Continuous moldline technology using reinforced elastomers presents an opportunity to improve upon many of the performance characteristics of aircraft and missiles. FIG. 1 shows a side view of a rod reinforced elastomer of the prior art. FIG. 2 is a top view of the rod reinforced elastomer of FIG. 1. The rod reinforced elastomer 10 has a pair of rod blocks 12. A plurality of rods 14 anchored to one of the pair of rod blocks 12 slide inside an elastomer panel 16. The rod reinforced elastomer 10 is capable of both elongation and deflection, as shown in FIG. 3. The rod reinforced elastomer has resting length 22 that can be stretched to an elongated length 24 and deflected a distance 26. These products can be used in applications such as control surfaces and in expandable bays to provide cleaner airflow and reduced drag. However, these products so far have been limited to nonmetallic elastomeric compounds that provide little to no protection against electromagnetic interference (EMI). EMI can cause aircraft instruments to malfunction and can result in navigational errors and even the loss of the aircraft.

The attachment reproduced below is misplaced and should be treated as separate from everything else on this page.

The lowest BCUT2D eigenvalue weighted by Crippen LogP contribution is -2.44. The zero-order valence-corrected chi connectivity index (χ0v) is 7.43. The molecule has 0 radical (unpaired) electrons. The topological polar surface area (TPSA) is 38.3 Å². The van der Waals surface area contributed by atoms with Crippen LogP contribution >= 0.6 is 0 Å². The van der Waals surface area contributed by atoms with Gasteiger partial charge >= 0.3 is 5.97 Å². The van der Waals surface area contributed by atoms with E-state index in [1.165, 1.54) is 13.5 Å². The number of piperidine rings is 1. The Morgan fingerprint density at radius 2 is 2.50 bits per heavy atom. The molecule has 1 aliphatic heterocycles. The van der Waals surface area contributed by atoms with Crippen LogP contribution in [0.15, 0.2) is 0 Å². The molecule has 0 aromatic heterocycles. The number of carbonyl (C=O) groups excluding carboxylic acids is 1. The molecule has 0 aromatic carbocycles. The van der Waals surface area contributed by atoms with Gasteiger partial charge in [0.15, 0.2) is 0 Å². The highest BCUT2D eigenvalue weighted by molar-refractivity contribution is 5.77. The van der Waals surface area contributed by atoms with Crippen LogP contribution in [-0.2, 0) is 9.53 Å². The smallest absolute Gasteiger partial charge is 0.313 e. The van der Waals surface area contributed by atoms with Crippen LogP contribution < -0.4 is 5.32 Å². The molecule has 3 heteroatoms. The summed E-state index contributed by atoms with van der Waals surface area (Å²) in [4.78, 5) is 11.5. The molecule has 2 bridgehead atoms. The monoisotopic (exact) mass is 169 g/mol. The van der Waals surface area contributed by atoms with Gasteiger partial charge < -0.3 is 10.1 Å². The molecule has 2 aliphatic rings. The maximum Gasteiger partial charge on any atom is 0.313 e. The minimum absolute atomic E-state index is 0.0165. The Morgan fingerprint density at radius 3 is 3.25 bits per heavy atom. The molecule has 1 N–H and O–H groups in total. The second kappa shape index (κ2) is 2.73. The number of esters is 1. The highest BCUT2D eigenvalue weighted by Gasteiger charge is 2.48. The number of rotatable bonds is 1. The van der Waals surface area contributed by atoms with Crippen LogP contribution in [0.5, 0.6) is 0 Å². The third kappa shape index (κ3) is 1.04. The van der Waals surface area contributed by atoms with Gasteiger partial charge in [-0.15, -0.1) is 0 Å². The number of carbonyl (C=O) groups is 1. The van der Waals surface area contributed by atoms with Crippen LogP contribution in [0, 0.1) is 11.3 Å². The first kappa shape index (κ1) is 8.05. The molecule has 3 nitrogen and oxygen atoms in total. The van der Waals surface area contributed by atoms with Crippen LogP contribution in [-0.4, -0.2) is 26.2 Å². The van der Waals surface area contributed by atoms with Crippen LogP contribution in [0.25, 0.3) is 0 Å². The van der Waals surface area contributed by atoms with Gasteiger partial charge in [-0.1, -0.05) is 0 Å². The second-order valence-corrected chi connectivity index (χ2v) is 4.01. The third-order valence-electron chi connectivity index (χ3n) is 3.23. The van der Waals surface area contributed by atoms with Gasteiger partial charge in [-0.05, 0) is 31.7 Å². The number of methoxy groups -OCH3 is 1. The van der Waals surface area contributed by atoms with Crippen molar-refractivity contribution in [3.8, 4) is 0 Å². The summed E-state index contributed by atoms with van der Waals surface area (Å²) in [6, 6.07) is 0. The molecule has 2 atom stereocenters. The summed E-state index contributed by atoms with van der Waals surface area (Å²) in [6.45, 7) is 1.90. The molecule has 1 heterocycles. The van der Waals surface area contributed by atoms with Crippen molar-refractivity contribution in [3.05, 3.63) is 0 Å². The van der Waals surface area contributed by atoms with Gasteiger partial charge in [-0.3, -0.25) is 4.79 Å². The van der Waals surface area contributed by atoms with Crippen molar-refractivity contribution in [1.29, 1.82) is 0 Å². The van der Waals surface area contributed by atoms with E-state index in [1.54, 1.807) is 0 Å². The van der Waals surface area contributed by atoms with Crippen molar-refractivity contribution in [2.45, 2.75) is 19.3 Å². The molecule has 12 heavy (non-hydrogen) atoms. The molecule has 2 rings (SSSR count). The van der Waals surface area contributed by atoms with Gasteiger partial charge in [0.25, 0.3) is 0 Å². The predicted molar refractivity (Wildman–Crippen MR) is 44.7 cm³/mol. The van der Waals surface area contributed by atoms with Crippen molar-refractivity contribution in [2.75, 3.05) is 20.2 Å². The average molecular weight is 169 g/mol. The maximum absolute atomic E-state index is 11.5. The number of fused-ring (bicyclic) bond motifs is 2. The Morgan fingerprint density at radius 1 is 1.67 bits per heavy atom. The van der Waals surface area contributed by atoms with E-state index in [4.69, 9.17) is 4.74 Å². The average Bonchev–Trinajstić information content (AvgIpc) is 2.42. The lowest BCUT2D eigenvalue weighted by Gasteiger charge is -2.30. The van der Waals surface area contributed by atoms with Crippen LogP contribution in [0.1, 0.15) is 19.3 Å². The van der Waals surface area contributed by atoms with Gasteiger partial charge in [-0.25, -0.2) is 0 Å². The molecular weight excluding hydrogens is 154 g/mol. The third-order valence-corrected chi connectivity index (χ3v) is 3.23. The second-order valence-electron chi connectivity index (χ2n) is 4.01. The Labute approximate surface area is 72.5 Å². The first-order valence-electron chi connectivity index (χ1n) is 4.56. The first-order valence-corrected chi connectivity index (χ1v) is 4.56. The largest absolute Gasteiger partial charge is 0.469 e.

Conventional EMI shields have been designed as highly conductive metal strips, sprays, and panels that do not possess the ability to flex or elongate repeatedly without material degradation. Recent advances have produced foils that allow a continuous metallic surface with the ability to flex to various shapes. Unfortunately, these foils are limited to applications where elongation is less 10%.

Thus there exists a need for a material that can easily and significantly elongate in all directions, is highly conductive in all states of elongation, can withstand repeated elongations with no degradation in shielding effectiveness or material properties, is thin and light weight, and which is tough enough to withstand severe aerospace environments.

SUMMARY OF THE INVENTION

An elastic ground plane that overcomes these and other problems has an environmental coating attached to a surface of a fabric having a plurality of fibers. A conductive substance is applied to the fabric to coat the fabric.

BRIEF DESCRIPTION OF THE DRAWINGS

FIG. 1 is a side view of a prior art rod reinforced elastomer;